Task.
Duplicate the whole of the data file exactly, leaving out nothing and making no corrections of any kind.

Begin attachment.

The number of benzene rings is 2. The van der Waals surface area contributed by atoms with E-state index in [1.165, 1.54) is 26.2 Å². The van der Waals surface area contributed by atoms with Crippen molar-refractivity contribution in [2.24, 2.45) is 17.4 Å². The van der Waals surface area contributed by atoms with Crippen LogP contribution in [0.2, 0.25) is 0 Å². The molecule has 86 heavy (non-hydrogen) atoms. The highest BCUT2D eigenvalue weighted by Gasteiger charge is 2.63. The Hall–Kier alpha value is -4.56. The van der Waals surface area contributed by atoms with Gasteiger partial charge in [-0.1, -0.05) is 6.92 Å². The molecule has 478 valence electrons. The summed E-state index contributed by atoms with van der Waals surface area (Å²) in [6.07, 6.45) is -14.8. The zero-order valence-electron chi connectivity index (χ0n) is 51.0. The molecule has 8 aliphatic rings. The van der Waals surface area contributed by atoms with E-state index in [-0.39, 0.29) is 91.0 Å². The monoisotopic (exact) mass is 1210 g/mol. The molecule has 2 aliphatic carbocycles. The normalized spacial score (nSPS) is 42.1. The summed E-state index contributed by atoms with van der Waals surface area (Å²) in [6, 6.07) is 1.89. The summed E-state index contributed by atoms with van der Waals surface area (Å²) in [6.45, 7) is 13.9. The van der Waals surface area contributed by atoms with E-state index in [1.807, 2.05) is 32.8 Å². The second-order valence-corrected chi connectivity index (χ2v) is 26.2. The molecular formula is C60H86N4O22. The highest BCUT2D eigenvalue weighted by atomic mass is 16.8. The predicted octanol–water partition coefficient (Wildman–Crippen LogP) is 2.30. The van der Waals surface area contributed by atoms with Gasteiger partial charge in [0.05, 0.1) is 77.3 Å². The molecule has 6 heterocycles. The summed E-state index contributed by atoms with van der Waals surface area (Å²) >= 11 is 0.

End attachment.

The number of benzene rings is 2. The van der Waals surface area contributed by atoms with E-state index in [1.165, 1.54) is 26.2 Å². The van der Waals surface area contributed by atoms with Crippen molar-refractivity contribution in [2.24, 2.45) is 17.4 Å². The van der Waals surface area contributed by atoms with Crippen LogP contribution in [0.2, 0.25) is 0 Å². The molecule has 86 heavy (non-hydrogen) atoms. The highest BCUT2D eigenvalue weighted by Gasteiger charge is 2.63. The Hall–Kier alpha value is -4.56. The van der Waals surface area contributed by atoms with Gasteiger partial charge in [-0.1, -0.05) is 6.92 Å². The molecule has 478 valence electrons. The summed E-state index contributed by atoms with van der Waals surface area (Å²) in [6.07, 6.45) is -14.8. The zero-order valence-electron chi connectivity index (χ0n) is 51.0. The molecule has 8 aliphatic rings. The van der Waals surface area contributed by atoms with E-state index in [-0.39, 0.29) is 91.0 Å². The monoisotopic (exact) mass is 1210 g/mol. The molecule has 2 aliphatic carbocycles. The normalized spacial score (nSPS) is 42.1. The summed E-state index contributed by atoms with van der Waals surface area (Å²) in [6, 6.07) is 1.89. The summed E-state index contributed by atoms with van der Waals surface area (Å²) in [6.45, 7) is 13.9. The van der Waals surface area contributed by atoms with E-state index in [1.807, 2.05) is 32.8 Å². The second-order valence-corrected chi connectivity index (χ2v) is 26.2. The molecular formula is C60H86N4O22. The highest BCUT2D eigenvalue weighted by atomic mass is 16.8. The predicted octanol–water partition coefficient (Wildman–Crippen LogP) is 2.30. The van der Waals surface area contributed by atoms with Gasteiger partial charge in [0.05, 0.1) is 77.3 Å². The molecule has 6 heterocycles. The summed E-state index contributed by atoms with van der Waals surface area (Å²) >= 11 is 0.